Inherited IRAs DemystifiedMay 16th, 2011
Since IRAs have become a popular retirement tool, it was only a matter of time before inherited IRAs become a common place. When the owner of an IRA passes away, the named beneficiary inherits the account. Inherited IRAs have restrictions and rules separate from other IRAs. For instance, only spouses can roll IRAs into an existing IRA account. Others will need to keep the account separate, and name it accordingly. The Boston Globe recently covered this nicely in “What to do if you inherit an IRA.”
Also, it's important to know that inherited IRAs do not incur the same penalties from early withdrawal (before 59 ½) as other IRAs do. Does that mean you should withdraw the entire amount at once? Not necessarily. That’s something you’ll need to decide with the help of your financial advisor.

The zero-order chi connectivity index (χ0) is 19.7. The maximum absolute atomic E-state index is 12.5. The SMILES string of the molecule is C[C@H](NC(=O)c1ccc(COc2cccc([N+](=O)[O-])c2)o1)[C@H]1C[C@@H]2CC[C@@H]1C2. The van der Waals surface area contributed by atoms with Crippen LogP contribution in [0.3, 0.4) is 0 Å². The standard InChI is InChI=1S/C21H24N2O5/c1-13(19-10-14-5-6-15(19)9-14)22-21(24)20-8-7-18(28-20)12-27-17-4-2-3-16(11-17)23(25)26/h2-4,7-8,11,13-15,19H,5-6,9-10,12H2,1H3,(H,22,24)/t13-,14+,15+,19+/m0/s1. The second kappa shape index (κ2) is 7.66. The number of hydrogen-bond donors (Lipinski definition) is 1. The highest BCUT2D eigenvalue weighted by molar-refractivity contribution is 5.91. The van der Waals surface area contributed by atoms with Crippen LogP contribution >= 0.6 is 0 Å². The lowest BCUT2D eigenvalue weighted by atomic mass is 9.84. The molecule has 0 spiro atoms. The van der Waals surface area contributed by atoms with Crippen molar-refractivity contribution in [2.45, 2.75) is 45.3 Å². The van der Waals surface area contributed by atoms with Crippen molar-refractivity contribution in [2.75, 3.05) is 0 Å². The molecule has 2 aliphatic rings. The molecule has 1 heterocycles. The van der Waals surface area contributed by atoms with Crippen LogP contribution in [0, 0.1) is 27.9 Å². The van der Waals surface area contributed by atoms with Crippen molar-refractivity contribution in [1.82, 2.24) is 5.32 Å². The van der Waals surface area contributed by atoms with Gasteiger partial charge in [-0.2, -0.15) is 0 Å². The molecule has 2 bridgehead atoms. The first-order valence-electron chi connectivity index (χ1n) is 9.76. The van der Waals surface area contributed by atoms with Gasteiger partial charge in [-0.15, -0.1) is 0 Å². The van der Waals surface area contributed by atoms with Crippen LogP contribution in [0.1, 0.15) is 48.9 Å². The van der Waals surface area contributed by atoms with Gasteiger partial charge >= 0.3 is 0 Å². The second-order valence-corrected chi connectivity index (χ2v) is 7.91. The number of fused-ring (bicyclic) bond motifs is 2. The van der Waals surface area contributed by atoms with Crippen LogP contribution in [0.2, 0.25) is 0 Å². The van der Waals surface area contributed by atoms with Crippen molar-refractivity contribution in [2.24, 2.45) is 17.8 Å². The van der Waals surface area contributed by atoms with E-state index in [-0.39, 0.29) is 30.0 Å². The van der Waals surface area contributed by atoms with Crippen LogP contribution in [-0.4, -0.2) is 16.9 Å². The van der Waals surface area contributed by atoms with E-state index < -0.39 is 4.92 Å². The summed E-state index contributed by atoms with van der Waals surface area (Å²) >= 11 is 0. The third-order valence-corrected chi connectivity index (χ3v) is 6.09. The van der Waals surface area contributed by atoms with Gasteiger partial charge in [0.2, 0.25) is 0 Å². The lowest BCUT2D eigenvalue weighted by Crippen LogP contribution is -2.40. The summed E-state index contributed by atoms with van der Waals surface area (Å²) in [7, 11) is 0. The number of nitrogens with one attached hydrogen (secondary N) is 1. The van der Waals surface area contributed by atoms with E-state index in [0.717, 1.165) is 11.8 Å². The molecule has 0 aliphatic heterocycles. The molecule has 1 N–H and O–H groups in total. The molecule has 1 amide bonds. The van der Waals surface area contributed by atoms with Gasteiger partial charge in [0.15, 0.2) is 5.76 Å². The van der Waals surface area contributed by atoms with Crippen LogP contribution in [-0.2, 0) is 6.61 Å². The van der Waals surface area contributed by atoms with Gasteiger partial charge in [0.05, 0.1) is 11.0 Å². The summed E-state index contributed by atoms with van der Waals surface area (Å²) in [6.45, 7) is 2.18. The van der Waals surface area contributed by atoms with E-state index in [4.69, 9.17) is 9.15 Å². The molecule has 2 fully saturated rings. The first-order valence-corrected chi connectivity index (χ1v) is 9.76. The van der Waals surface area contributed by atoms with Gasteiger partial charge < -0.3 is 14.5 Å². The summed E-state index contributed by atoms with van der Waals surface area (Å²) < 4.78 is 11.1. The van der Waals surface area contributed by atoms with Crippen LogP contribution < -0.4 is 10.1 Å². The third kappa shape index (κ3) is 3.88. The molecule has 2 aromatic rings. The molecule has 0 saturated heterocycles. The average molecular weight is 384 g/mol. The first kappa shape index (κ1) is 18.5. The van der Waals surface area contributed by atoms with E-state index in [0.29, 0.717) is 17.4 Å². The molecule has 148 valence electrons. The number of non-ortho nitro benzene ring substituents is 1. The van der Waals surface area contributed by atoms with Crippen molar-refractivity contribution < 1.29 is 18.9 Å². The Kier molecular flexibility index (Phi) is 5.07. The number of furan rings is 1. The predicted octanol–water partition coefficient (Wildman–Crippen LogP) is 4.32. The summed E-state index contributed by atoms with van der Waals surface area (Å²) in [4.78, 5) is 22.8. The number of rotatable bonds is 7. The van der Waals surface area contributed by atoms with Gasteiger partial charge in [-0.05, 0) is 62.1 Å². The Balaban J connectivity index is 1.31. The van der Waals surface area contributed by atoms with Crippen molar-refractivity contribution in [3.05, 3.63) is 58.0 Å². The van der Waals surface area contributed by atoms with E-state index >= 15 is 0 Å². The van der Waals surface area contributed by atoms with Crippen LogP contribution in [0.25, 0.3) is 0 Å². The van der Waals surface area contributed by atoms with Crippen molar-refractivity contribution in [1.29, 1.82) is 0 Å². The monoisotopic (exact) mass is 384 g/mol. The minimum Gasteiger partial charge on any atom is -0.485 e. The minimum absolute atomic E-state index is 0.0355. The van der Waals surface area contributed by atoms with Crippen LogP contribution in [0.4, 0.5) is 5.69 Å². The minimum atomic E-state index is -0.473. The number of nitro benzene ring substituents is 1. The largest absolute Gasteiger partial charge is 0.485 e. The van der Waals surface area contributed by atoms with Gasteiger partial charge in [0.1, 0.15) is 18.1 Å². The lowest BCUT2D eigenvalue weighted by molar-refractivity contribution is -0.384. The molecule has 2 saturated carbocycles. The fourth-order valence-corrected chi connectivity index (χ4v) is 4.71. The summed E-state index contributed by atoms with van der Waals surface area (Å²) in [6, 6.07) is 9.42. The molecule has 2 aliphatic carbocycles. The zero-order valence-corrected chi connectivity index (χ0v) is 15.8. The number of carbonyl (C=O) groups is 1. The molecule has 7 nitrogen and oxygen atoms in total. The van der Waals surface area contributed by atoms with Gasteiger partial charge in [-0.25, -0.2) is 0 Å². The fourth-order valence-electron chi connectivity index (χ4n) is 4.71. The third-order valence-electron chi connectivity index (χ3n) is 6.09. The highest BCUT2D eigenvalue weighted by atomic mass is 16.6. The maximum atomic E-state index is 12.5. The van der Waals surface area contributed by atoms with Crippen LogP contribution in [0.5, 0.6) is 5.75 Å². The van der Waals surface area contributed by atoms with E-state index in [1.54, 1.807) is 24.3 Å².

Some recent news about inherited IRAs: A district court in Eastern Texas ruled that inherited IRAs cannot be seized by bankruptcy creditors. The ruling (Chilton v. Moser, 2011 WL 938310, issued 3-16-11) involved a debtor who inherited her mom's IRA and then filed for bankruptcy. This is important news for those forced into bankruptcy because the ruling indicates that any retirement fund exempt from taxation (including inherited IRAs) are safe from the clutches of the bankruptcy court.
If you've recently inherited an IRA, contact a financial advisor to discuss the next steps you need to take to safeguard the investment. If you don’t have a financial advisor already, we'd be happy to help.